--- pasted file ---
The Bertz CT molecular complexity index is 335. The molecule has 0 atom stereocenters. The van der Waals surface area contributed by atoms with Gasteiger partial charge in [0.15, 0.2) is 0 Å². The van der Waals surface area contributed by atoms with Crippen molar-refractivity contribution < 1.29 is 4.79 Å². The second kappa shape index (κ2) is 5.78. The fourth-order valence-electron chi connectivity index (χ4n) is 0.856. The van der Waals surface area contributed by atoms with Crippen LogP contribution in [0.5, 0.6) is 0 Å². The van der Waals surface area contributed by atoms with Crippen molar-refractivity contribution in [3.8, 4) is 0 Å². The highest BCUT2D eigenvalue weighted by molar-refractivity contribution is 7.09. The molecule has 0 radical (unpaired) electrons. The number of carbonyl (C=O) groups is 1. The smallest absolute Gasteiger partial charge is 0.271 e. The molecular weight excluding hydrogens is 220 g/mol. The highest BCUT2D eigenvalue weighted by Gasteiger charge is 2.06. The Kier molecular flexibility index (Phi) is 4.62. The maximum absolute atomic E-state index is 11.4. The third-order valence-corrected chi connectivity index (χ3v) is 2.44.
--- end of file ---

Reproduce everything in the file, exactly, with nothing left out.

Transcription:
The Bertz CT molecular complexity index is 335. The molecule has 0 atom stereocenters. The van der Waals surface area contributed by atoms with Gasteiger partial charge in [0.15, 0.2) is 0 Å². The van der Waals surface area contributed by atoms with Crippen molar-refractivity contribution < 1.29 is 4.79 Å². The second kappa shape index (κ2) is 5.78. The fourth-order valence-electron chi connectivity index (χ4n) is 0.856. The van der Waals surface area contributed by atoms with Crippen LogP contribution in [0.5, 0.6) is 0 Å². The van der Waals surface area contributed by atoms with Crippen molar-refractivity contribution in [3.8, 4) is 0 Å². The highest BCUT2D eigenvalue weighted by molar-refractivity contribution is 7.09. The molecule has 0 radical (unpaired) electrons. The number of carbonyl (C=O) groups is 1. The smallest absolute Gasteiger partial charge is 0.271 e. The molecular weight excluding hydrogens is 220 g/mol. The highest BCUT2D eigenvalue weighted by Gasteiger charge is 2.06. The Kier molecular flexibility index (Phi) is 4.62. The maximum absolute atomic E-state index is 11.4. The third-order valence-corrected chi connectivity index (χ3v) is 2.44.